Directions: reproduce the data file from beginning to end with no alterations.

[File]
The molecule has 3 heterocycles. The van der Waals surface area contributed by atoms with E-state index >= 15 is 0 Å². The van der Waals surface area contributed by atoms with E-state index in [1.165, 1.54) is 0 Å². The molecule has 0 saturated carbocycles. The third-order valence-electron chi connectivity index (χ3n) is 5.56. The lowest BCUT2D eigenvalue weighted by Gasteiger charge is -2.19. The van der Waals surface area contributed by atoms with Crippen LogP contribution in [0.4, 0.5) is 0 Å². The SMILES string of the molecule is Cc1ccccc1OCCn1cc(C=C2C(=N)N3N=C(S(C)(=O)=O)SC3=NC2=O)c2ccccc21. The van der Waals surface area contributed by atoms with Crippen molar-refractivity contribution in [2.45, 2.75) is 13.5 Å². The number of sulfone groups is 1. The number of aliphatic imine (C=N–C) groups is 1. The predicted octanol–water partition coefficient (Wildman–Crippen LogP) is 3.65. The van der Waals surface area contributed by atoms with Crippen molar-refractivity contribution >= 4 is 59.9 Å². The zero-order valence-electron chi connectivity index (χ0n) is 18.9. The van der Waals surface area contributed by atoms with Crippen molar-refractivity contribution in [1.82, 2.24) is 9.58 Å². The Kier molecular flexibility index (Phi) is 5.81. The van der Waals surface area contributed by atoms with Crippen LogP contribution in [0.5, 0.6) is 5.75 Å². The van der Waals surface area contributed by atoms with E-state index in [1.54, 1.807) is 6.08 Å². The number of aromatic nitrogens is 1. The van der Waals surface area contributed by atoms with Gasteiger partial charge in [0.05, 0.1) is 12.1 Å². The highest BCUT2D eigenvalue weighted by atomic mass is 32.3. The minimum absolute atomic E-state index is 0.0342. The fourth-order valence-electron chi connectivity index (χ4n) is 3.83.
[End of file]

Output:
The molecule has 3 heterocycles. The van der Waals surface area contributed by atoms with E-state index >= 15 is 0 Å². The van der Waals surface area contributed by atoms with E-state index in [1.165, 1.54) is 0 Å². The molecule has 0 saturated carbocycles. The third-order valence-electron chi connectivity index (χ3n) is 5.56. The lowest BCUT2D eigenvalue weighted by Gasteiger charge is -2.19. The van der Waals surface area contributed by atoms with Crippen LogP contribution in [0.4, 0.5) is 0 Å². The SMILES string of the molecule is Cc1ccccc1OCCn1cc(C=C2C(=N)N3N=C(S(C)(=O)=O)SC3=NC2=O)c2ccccc21. The van der Waals surface area contributed by atoms with Crippen molar-refractivity contribution in [2.45, 2.75) is 13.5 Å². The number of sulfone groups is 1. The number of aliphatic imine (C=N–C) groups is 1. The predicted octanol–water partition coefficient (Wildman–Crippen LogP) is 3.65. The van der Waals surface area contributed by atoms with Crippen molar-refractivity contribution >= 4 is 59.9 Å². The zero-order valence-electron chi connectivity index (χ0n) is 18.9. The van der Waals surface area contributed by atoms with Crippen molar-refractivity contribution in [1.82, 2.24) is 9.58 Å². The Kier molecular flexibility index (Phi) is 5.81. The van der Waals surface area contributed by atoms with Crippen LogP contribution in [0.5, 0.6) is 5.75 Å². The van der Waals surface area contributed by atoms with E-state index in [1.54, 1.807) is 6.08 Å². The number of aromatic nitrogens is 1. The van der Waals surface area contributed by atoms with Gasteiger partial charge in [0.05, 0.1) is 12.1 Å². The highest BCUT2D eigenvalue weighted by atomic mass is 32.3. The minimum absolute atomic E-state index is 0.0342. The fourth-order valence-electron chi connectivity index (χ4n) is 3.83.